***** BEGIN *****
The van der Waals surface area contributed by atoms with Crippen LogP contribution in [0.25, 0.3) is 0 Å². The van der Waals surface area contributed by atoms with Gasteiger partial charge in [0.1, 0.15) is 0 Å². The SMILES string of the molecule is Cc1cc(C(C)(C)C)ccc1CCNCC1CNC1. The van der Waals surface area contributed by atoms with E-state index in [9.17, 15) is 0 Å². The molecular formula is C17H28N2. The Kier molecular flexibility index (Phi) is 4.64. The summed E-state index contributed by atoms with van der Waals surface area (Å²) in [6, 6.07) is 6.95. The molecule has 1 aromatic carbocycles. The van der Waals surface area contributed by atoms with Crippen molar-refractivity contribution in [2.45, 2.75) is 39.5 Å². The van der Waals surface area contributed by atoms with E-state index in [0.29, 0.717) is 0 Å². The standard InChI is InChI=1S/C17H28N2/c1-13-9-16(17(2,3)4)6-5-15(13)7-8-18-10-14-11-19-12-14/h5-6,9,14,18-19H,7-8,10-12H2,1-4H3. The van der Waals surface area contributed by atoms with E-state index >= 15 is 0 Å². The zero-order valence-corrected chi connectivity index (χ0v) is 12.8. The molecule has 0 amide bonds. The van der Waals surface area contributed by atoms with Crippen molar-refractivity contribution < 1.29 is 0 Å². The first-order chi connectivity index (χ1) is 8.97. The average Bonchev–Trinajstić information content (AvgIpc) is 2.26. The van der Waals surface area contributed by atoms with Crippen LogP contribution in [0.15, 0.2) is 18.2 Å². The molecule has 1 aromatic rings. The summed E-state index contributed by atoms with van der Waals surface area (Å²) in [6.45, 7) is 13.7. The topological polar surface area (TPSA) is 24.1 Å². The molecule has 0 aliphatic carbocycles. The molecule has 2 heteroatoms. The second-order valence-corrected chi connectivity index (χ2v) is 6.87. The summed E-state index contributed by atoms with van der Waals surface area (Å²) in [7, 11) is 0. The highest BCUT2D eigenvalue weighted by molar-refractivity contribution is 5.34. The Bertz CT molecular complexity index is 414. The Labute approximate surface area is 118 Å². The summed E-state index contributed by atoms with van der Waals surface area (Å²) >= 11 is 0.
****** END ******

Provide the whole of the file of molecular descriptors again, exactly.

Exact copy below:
The van der Waals surface area contributed by atoms with Crippen LogP contribution in [0.25, 0.3) is 0 Å². The van der Waals surface area contributed by atoms with Gasteiger partial charge in [0.1, 0.15) is 0 Å². The SMILES string of the molecule is Cc1cc(C(C)(C)C)ccc1CCNCC1CNC1. The van der Waals surface area contributed by atoms with E-state index in [9.17, 15) is 0 Å². The molecular formula is C17H28N2. The Kier molecular flexibility index (Phi) is 4.64. The summed E-state index contributed by atoms with van der Waals surface area (Å²) in [6, 6.07) is 6.95. The molecule has 1 aromatic carbocycles. The van der Waals surface area contributed by atoms with Crippen molar-refractivity contribution in [2.45, 2.75) is 39.5 Å². The van der Waals surface area contributed by atoms with E-state index in [0.29, 0.717) is 0 Å². The standard InChI is InChI=1S/C17H28N2/c1-13-9-16(17(2,3)4)6-5-15(13)7-8-18-10-14-11-19-12-14/h5-6,9,14,18-19H,7-8,10-12H2,1-4H3. The van der Waals surface area contributed by atoms with E-state index >= 15 is 0 Å². The zero-order valence-corrected chi connectivity index (χ0v) is 12.8. The molecule has 0 amide bonds. The van der Waals surface area contributed by atoms with Crippen molar-refractivity contribution < 1.29 is 0 Å². The first-order chi connectivity index (χ1) is 8.97. The average Bonchev–Trinajstić information content (AvgIpc) is 2.26. The van der Waals surface area contributed by atoms with Crippen LogP contribution in [0.15, 0.2) is 18.2 Å². The molecule has 1 aromatic rings. The summed E-state index contributed by atoms with van der Waals surface area (Å²) in [6.45, 7) is 13.7. The topological polar surface area (TPSA) is 24.1 Å². The molecule has 0 aliphatic carbocycles. The molecule has 2 heteroatoms. The second-order valence-corrected chi connectivity index (χ2v) is 6.87. The summed E-state index contributed by atoms with van der Waals surface area (Å²) in [7, 11) is 0. The highest BCUT2D eigenvalue weighted by molar-refractivity contribution is 5.34. The Bertz CT molecular complexity index is 414. The Labute approximate surface area is 118 Å². The summed E-state index contributed by atoms with van der Waals surface area (Å²) >= 11 is 0.